Saturday, June 15, 2024

Making Botswana Safe Again

The use and abuse of women in Botswana took a gruesome turn when the dawn of a new week, month and season came with the discovery of a body of a young woman who had had her head severed off. Not a scene from the fictitious television drama Crime Scene Investigation (CSI) but a grotesque reality that happened Tlokweng (Just outside Gaborone).

The ink had hardly dried on the newspaper gory headlines when police reported that they were

investigating an incident in which a 22 year old Mmathethe woman had been raped over the weekend.

Two days later, Mahalapye police also unearthed the body of a 27 year old woman. The Mahalapye Station Commander, Isaac Mamadi indicated in a brief that, “The deceased died from severe stab wounds after being stabbed several times with a sharp instrument.”

A bit further up North in a village called Matsiloge, the police reported that the body of a 31 year old woman had been found by her partner in a pool of blood and she too was stabbed with a sharp object on her neck.

All of this in a period of less than week, and these are the ones that actually get reported and get reported on. These indicate a flagrant disregard for the safety of women across the country as in most cases they are violated by their intimate partners, friends and family members.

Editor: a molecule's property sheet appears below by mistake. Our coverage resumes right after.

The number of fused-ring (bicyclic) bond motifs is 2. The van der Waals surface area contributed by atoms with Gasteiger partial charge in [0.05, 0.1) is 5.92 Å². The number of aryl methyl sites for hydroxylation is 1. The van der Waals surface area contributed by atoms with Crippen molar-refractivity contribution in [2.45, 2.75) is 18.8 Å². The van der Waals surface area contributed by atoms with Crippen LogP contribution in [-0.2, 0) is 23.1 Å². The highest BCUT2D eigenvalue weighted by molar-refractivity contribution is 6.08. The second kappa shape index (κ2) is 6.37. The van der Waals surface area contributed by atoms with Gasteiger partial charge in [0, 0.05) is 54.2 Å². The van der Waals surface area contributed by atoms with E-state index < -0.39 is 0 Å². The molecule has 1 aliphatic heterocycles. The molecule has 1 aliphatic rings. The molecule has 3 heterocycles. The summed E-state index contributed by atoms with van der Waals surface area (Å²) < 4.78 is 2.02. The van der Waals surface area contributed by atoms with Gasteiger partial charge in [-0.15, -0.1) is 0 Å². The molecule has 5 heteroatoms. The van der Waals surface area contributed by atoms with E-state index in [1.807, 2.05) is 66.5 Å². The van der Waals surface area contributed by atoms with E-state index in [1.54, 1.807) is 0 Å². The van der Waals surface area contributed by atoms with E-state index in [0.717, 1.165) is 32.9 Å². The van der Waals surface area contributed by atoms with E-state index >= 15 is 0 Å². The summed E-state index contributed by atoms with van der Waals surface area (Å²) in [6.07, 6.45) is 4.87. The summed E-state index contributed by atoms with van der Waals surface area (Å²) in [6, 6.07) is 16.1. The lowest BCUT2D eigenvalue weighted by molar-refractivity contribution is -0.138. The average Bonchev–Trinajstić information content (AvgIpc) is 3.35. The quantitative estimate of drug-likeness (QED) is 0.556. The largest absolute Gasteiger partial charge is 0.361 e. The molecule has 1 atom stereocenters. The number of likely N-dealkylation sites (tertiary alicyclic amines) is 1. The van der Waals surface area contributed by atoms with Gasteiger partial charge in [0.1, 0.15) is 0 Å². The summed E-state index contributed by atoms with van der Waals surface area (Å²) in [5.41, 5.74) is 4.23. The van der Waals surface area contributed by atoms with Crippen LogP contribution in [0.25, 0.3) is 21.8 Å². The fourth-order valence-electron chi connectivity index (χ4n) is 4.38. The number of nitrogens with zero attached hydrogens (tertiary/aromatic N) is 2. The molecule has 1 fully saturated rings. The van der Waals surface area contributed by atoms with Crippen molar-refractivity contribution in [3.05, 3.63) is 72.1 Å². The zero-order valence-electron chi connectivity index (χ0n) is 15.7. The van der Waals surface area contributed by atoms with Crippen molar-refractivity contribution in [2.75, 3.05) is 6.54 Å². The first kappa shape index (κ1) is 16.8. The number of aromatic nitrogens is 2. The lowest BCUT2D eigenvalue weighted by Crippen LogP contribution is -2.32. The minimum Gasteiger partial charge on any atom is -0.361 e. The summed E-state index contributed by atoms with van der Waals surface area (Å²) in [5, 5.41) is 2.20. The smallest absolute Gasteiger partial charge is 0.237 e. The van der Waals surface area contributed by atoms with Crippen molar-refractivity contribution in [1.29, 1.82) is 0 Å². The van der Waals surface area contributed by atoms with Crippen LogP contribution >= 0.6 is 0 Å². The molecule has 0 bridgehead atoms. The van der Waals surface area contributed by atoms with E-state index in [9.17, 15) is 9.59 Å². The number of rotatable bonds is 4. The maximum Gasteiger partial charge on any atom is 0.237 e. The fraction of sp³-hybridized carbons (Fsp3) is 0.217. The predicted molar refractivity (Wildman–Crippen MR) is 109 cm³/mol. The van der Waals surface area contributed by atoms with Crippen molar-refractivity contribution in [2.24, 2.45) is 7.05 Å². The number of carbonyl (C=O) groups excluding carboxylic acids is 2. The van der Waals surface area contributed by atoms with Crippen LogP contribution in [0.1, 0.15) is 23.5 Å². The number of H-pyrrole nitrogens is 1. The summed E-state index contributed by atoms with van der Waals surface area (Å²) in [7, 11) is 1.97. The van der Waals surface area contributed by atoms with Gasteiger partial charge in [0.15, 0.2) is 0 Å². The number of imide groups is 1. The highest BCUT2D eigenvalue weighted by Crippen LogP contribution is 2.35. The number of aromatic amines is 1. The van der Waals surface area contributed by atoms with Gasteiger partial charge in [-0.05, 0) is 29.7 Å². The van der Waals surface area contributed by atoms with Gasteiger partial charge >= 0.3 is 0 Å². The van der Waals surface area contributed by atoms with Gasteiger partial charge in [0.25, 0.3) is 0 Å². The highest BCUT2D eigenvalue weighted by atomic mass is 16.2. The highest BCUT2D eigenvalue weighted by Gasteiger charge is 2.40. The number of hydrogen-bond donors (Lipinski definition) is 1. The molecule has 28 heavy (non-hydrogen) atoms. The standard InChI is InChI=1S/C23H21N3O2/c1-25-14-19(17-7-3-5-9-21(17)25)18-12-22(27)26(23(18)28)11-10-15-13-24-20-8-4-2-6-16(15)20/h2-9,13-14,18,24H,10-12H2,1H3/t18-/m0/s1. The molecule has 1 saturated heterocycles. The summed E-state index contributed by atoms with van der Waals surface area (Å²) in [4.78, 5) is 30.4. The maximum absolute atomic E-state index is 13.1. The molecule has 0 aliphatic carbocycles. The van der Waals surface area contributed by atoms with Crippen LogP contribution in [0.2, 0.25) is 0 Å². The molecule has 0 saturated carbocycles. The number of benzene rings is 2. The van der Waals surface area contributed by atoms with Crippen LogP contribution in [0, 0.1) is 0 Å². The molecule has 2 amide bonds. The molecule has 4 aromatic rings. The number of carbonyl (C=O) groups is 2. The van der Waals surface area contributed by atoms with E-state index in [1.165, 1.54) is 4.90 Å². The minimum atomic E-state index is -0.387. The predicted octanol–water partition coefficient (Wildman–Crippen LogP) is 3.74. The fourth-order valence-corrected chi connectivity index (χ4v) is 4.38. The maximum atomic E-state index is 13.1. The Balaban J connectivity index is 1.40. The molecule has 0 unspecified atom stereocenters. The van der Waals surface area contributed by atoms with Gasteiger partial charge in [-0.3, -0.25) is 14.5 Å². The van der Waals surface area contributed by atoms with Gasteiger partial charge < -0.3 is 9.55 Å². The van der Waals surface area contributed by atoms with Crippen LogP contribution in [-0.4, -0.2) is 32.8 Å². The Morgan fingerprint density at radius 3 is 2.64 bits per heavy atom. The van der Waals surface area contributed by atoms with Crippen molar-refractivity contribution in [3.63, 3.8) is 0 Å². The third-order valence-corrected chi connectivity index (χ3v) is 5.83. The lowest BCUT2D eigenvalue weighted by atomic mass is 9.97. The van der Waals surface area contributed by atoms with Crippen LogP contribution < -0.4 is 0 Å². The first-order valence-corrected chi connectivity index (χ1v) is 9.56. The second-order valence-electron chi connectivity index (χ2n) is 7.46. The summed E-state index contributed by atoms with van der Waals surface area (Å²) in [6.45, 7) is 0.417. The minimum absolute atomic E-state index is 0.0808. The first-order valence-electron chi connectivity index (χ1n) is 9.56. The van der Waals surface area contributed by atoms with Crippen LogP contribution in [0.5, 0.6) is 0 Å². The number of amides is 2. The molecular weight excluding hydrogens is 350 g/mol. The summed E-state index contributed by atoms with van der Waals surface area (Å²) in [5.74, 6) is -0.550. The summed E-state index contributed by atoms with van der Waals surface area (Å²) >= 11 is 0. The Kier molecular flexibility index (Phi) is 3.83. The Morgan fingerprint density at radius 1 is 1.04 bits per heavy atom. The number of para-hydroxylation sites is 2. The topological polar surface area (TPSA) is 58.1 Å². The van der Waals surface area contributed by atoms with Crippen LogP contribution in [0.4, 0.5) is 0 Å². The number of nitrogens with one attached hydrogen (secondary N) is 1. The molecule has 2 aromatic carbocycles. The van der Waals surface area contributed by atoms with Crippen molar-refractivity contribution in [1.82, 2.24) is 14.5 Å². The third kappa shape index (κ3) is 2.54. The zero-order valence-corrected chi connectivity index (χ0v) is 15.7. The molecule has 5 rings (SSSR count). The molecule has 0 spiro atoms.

Whilst no one knows how they will meet their maker, there are indicators that show women who stay in abusive relationship often lose their lives at the hands of their partners.  A report published in March 2018 by the Australian Domestic and family Violence Death Review Network found that almost half of these killings occur within 3 months of the ending of the relationship. The reports further states that women in abusive relationships attempt to leave between five and seven times before successfully doing so and it is at this point that they are most vulnerable and in danger of being murdered.

According to Gender Links Country Manager Gomolemo Rasesigo, statistics across the globe suggest that at least one third of women have experienced some sort of abuse and the 2012 Gender Based Violence Indicator Study shows that two out of three women experience abuse in Botswana. Rasesigo further stated that reports coming to them from the police indicate that at least 44 rape cases are reported on a weekly basis. “In recent times Botswana has experienced a wave of Gender \based Violence across the country and the people on the receiving end are mostly women,” said Rasesigo.

In their statement, Gender links states that most of the abuses happen between intimate partners for various reasons including but not limited to infidelity, substance abuse and inferiority complexes. Socio economic factors like poverty and the fear of stigmatization are the leading reasons as to why most cases of abuse go unreported and thus Genderlinks suggests that the Civil Society alongside the private sector and government must work together to find lasting solutions to this social ill.


Read this week's paper